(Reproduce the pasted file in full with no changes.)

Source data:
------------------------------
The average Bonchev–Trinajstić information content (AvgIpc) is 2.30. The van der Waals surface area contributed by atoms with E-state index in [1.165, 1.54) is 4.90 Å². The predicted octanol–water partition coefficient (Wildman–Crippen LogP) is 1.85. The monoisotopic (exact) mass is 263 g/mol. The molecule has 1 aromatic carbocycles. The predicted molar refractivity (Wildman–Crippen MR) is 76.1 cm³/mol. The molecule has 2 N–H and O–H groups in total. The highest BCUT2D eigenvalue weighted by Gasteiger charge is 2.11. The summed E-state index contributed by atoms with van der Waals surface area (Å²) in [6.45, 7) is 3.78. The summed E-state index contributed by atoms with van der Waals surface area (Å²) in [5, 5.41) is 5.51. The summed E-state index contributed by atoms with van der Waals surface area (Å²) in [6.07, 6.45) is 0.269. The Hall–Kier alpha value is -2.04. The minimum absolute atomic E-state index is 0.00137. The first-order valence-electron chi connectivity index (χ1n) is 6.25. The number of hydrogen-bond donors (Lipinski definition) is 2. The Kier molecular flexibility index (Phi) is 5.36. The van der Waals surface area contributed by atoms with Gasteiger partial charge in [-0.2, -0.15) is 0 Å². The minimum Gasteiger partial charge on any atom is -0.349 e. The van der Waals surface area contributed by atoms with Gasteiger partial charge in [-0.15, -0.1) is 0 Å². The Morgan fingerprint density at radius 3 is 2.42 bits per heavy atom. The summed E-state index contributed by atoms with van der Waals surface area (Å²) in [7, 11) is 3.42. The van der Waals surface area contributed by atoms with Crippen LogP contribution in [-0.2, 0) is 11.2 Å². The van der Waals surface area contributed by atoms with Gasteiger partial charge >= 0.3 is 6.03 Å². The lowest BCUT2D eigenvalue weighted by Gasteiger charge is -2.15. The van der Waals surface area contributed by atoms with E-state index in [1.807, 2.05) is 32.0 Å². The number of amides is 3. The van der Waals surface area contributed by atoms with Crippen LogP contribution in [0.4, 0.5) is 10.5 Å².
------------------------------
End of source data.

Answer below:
The average Bonchev–Trinajstić information content (AvgIpc) is 2.30. The van der Waals surface area contributed by atoms with E-state index in [1.165, 1.54) is 4.90 Å². The predicted octanol–water partition coefficient (Wildman–Crippen LogP) is 1.85. The monoisotopic (exact) mass is 263 g/mol. The molecule has 1 aromatic carbocycles. The predicted molar refractivity (Wildman–Crippen MR) is 76.1 cm³/mol. The molecule has 2 N–H and O–H groups in total. The highest BCUT2D eigenvalue weighted by Gasteiger charge is 2.11. The summed E-state index contributed by atoms with van der Waals surface area (Å²) in [6.45, 7) is 3.78. The summed E-state index contributed by atoms with van der Waals surface area (Å²) in [5, 5.41) is 5.51. The summed E-state index contributed by atoms with van der Waals surface area (Å²) in [6.07, 6.45) is 0.269. The Hall–Kier alpha value is -2.04. The minimum absolute atomic E-state index is 0.00137. The first-order valence-electron chi connectivity index (χ1n) is 6.25. The number of hydrogen-bond donors (Lipinski definition) is 2. The Kier molecular flexibility index (Phi) is 5.36. The van der Waals surface area contributed by atoms with Gasteiger partial charge in [-0.2, -0.15) is 0 Å². The minimum Gasteiger partial charge on any atom is -0.349 e. The van der Waals surface area contributed by atoms with Gasteiger partial charge in [-0.15, -0.1) is 0 Å². The Morgan fingerprint density at radius 3 is 2.42 bits per heavy atom. The summed E-state index contributed by atoms with van der Waals surface area (Å²) in [7, 11) is 3.42. The van der Waals surface area contributed by atoms with Crippen LogP contribution in [-0.2, 0) is 11.2 Å². The van der Waals surface area contributed by atoms with Gasteiger partial charge >= 0.3 is 6.03 Å². The lowest BCUT2D eigenvalue weighted by Gasteiger charge is -2.15. The van der Waals surface area contributed by atoms with E-state index in [1.807, 2.05) is 32.0 Å². The number of amides is 3. The van der Waals surface area contributed by atoms with Crippen LogP contribution in [0.4, 0.5) is 10.5 Å².